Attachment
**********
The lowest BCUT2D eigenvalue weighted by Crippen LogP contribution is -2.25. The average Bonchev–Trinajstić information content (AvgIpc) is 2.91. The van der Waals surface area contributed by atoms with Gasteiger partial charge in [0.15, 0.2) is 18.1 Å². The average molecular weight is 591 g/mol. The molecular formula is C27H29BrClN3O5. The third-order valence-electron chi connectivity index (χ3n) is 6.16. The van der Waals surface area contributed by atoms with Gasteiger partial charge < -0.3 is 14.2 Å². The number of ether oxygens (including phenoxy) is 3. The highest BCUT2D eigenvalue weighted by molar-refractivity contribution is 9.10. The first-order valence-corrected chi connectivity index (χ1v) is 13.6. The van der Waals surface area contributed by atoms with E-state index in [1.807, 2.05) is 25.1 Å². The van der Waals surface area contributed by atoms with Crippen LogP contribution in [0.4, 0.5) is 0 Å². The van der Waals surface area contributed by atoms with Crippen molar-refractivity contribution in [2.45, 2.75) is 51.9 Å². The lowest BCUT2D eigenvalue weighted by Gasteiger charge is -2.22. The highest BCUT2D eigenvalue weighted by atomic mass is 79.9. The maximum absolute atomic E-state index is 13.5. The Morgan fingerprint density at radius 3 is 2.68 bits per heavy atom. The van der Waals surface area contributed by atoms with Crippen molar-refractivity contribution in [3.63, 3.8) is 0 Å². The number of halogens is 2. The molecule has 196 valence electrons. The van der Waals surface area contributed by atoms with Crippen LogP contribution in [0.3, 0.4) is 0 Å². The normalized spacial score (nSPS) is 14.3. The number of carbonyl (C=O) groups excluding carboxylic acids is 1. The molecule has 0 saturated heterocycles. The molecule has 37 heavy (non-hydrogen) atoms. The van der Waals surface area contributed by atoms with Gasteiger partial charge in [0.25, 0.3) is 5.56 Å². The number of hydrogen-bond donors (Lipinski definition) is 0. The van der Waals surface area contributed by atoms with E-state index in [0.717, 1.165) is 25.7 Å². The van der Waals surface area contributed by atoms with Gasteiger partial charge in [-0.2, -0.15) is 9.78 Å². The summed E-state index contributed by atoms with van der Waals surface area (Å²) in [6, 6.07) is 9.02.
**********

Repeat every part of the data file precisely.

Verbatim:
The lowest BCUT2D eigenvalue weighted by Crippen LogP contribution is -2.25. The average Bonchev–Trinajstić information content (AvgIpc) is 2.91. The van der Waals surface area contributed by atoms with Gasteiger partial charge in [0.15, 0.2) is 18.1 Å². The average molecular weight is 591 g/mol. The molecular formula is C27H29BrClN3O5. The third-order valence-electron chi connectivity index (χ3n) is 6.16. The van der Waals surface area contributed by atoms with Gasteiger partial charge < -0.3 is 14.2 Å². The number of ether oxygens (including phenoxy) is 3. The highest BCUT2D eigenvalue weighted by molar-refractivity contribution is 9.10. The first-order valence-corrected chi connectivity index (χ1v) is 13.6. The van der Waals surface area contributed by atoms with E-state index in [1.807, 2.05) is 25.1 Å². The van der Waals surface area contributed by atoms with Crippen LogP contribution in [0.4, 0.5) is 0 Å². The van der Waals surface area contributed by atoms with Crippen molar-refractivity contribution in [2.45, 2.75) is 51.9 Å². The lowest BCUT2D eigenvalue weighted by Gasteiger charge is -2.22. The highest BCUT2D eigenvalue weighted by atomic mass is 79.9. The maximum absolute atomic E-state index is 13.5. The Morgan fingerprint density at radius 3 is 2.68 bits per heavy atom. The van der Waals surface area contributed by atoms with Crippen molar-refractivity contribution in [3.63, 3.8) is 0 Å². The number of halogens is 2. The molecule has 196 valence electrons. The van der Waals surface area contributed by atoms with Crippen LogP contribution in [0.3, 0.4) is 0 Å². The normalized spacial score (nSPS) is 14.3. The number of carbonyl (C=O) groups excluding carboxylic acids is 1. The molecule has 0 saturated heterocycles. The molecule has 37 heavy (non-hydrogen) atoms. The van der Waals surface area contributed by atoms with Gasteiger partial charge in [0.25, 0.3) is 5.56 Å². The number of hydrogen-bond donors (Lipinski definition) is 0. The van der Waals surface area contributed by atoms with E-state index in [0.717, 1.165) is 25.7 Å². The van der Waals surface area contributed by atoms with Gasteiger partial charge in [-0.2, -0.15) is 9.78 Å². The summed E-state index contributed by atoms with van der Waals surface area (Å²) in [6, 6.07) is 9.02.